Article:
America is the world's first poor rich country

I think that you can make a pretty good argument that the Gulf countries are rich/poor. They have a smallish percentage of citizens that are well off and a large number of destitute, non-citizen workers.

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Unfortunately, the article is not always factually correct. It cites the cost of housing as higher in the USA than in Europe, while that is disputable. It cites the costs of consumer goods as lower, while that effect is often due on the fact that prices are advertised before tax in the US and after tax in Europe. More importantly: it does not talk about the problem of exchange rates. The $ (or the swiss franc) being over-valued makes everything appear more expensive.

For cost comparisons, one can try although that sites has strong limits as well.

It is not that there is no problem with the US economy, but probably not quite the one the article describes.

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But…but…FACTS. Y’all are cash poor and money…poor. And the average standard of living sucks. So you can disagree all you want, but the bottom line fact is most folks can’t come up with a non-earmarked five hundred bucks. that’s freaking harsh.

cough I think you meant to say ‘American system’…as a citizen of the northern part of North America, I’m pretty damn pleased with health care and my ability as a single parent to send my kiddo to uni.


During the gilded age, we began placing regulation so that those who choose to incur costs by action or inaction would be the ones who pay for those costs. This is a process known as internalization and is the primary function of regulation. In other words, if you cause pollution under a system of regulation, you are responsible for the cost of cleaning up that pollution. Similarly, if you decide to sell bad debt, speculation on the housing market, or artificailly inflate the value of a bundled group of mortgages as a product and doing so causes a housing crisis, under regulation you would be on the hook for the damages caused by your financial instrument. However, the housing market can be said the be defacto deregulated as we all saw that the people who caused the crisis were bailed out using public funds. They were not on the hook for the damages they causes which is what we call externialization of costs which is also known a deregulation.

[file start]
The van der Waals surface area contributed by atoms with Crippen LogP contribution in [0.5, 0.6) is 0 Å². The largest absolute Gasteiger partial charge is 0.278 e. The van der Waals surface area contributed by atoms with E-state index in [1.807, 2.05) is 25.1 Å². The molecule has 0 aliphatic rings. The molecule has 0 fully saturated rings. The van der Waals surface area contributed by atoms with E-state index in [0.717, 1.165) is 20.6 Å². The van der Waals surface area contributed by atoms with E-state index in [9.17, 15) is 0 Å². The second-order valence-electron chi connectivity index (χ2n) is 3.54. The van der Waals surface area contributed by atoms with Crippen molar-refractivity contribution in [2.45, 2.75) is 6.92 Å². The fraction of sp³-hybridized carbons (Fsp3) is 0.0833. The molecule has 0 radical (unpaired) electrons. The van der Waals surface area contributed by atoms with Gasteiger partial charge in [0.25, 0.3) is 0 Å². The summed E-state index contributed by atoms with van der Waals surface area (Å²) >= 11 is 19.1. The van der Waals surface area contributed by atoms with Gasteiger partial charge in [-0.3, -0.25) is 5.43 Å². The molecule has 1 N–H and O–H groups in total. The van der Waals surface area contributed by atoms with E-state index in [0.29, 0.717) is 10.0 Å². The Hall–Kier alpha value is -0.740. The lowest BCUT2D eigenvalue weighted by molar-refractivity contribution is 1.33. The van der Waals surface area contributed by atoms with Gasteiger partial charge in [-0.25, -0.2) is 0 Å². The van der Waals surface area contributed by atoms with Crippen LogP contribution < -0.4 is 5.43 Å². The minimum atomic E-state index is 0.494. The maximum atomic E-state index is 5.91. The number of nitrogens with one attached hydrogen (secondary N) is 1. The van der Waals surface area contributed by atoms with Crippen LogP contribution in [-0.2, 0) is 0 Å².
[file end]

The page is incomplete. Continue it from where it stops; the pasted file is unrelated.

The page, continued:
TLDR version: deregfulation doesn’t mean there are no regulations. It means the cost of doing business is externalized to people who did not choose to incur those costs.


It is harsh. Another corollary is that most retiring workers are going to be completely screwed, because, living so near the edge, they have managed to accumulate paltry or no retirement savings. Social Security is going to save them, but only partially, because in many cases it will not enable them to achieve their pre-retirement standard of living.


Of course the very reason for SS is that people are, on average, not very good at saving for the future because today’s problems will always have more urgency than tomorrow’s. Which is why the systematic chipping away at SS and medicare is going to be especially painful.


Except that it’s far more than median income and the illness doesn’t even have to be that serious. The cost of healthcare is so stratospheric that a routine surgery can put the patient and their family into a debt cycle that can last their entire working lives.


exactly! they’re off doing whatever makes them the 1%, right?

America is world’s first [blah blah blah]”

Woohoo! Suck it, world!

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